Most Trump voters aren’t racist, but hopefully they can understand …

Three days after the election, my Facebook and Twitter feeds are still dominated by post-election chatter.

A well-written, insightful piece by college student Cassie Hewlett has popped up numerous times on my feed, shared by numerous friends who were Trump voters. Cassie states it perfectly:

With the results of the presidential election stirring up a vast amount of emotions, I think it is important to clarify something: just because I am Republican does not mean I am heartless.

She is right. I was heartbroken when a student of mine came to class feeling like she could not express her happiness with the election results in classrooms because academia is – let’s face it – dominated by liberals. And claims like “Trump voters are racist, sexist, homophobic” caused her to naturally become defensive, because she is not any of these.

Harsh rhetoric automatically shuts down any chance of conversation. It makes one automatically defensive.

Ironically, the frustration expressed by many Trump voters of being labeled “racist” comes from the same emotional place as the anxiety expressed by those disappointed in the election results. So many of my minority  (racially, religiously and sexuality) friends are posting messages of genuine fear and a sense that they don’t belong in America. These feelings stem from the harsh rhetoric Trump has used at one point in the campaign, for instance saying most Mexican immigrants are “rapists and murderers” or calling for a complete ban on Muslims.

Again, harsh rhetoric automatically shuts down any chance of conversation. It makes one automatically defensive.

For us to truly come together, those of us who dislike Trump need to stop applying blanket labels to his voters. And Trump voters need to understand that many minorities are scared, not because their candidate lost, but because of a genuine fear that has been instituted by the past rhetoric of our President-elect.

Please, tell someone who is genuinely afraid that you respect them, support them, love them and that you will be there for them.

I cried this morning, but not for me

I cried this morning, but not for me.

As an upper-middle class, gainfully employed, relatively healthy, Asian/white male, I will do great under a Trump presidency.

I cried for my Latino friends, like my 9-year-old son’s friend who last spring in 2nd grade was fearful he would have to go “back” to Mexico, a place he doesn’t ever remember being.

I cried for my black friends, who for the first time since before the Civil Rights movement, have a President who refused to strongly denounce the support of the Ku Klux Klan, and who believes stopping and frisking them for no reason is an excellent crime-fighting tool.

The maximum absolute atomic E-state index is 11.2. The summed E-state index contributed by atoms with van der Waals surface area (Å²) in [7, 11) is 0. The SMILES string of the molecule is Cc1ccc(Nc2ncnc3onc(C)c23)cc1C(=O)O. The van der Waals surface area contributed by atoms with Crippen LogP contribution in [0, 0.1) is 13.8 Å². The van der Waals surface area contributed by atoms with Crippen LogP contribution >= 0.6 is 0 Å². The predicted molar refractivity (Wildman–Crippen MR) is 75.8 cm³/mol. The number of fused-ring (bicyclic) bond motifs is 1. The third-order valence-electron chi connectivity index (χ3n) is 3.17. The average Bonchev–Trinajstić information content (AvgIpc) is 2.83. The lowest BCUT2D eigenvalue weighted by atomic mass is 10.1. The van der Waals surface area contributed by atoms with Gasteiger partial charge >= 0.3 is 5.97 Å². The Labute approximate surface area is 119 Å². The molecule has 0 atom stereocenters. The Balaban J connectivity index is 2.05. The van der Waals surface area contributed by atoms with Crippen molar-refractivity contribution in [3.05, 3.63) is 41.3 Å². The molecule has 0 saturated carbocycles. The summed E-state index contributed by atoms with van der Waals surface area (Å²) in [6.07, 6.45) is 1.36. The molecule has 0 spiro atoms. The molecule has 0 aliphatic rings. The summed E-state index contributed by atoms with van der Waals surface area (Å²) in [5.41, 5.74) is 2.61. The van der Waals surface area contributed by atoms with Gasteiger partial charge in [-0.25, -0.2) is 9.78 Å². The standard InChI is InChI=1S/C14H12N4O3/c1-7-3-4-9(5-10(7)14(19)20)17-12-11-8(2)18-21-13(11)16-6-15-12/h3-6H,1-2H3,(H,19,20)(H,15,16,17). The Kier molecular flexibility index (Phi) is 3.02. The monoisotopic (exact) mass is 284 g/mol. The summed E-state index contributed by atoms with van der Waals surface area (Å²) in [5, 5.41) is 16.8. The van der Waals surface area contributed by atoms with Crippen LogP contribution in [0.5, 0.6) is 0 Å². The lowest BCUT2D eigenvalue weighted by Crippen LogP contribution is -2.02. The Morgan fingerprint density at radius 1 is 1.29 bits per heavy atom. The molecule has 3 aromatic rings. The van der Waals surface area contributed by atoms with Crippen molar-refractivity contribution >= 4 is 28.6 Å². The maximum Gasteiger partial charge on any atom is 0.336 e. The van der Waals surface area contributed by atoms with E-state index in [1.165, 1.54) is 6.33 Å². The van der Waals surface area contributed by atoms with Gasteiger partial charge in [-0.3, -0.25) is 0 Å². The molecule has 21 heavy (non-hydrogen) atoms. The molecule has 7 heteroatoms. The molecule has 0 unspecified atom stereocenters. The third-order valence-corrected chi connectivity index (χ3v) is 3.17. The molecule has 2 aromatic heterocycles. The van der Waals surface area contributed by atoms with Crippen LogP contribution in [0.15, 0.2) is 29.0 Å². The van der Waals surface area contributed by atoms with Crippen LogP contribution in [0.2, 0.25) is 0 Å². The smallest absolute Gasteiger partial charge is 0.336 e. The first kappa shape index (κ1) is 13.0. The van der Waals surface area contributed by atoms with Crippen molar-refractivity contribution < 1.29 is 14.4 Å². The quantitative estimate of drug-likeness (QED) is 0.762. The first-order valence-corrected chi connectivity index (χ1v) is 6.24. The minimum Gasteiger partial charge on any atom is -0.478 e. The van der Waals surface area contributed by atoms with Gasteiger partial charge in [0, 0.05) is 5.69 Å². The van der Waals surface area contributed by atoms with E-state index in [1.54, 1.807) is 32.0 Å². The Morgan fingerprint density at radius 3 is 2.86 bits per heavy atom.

I cried for my sick friends — those with “pre-existing” conditions –who now face the prospect of losing their health insurance, again.

I cried for my gay friends, who now will have a vice president who truly believes their sexuality is an illness and supported conversion therapy as a legislature.

I cried for my Muslim friends, who will face the prospect of being deported simply for their religious beliefs.

I cried for my female friends, like my wife, who have worked so hard to break gender stereotypes, who now have a President who finds it totally appropriate to judge women solely on their looks and use them as sexual objects.

I cried for my children, who will grow up under a President who thinks its OK to bully others you disagree with, calling them names and using social media as a bullying tool.

I’ll be OK. It’s my friends I’m worried about.

It’s Time to Ban Semiautomatic Weapons

Originally published on Athens Patch on Dec. 17, 2012.

Like all parents of young children, I was shaken by the tragedy in Connecticut, especially as the events unfolded while my kids were at their own elementary school.

I cannot imagine the pain the parents of the victims must be feeling, and hope the outpouring of support from the nation lets them know they are not alone in their mourning.

Since the tragedy, much has been written and said trying to make sense of the events of Dec. 14, and the seemingly increasing senseless violence in our country. Over the past six years, the United States has seen some of its worst mass murders in history: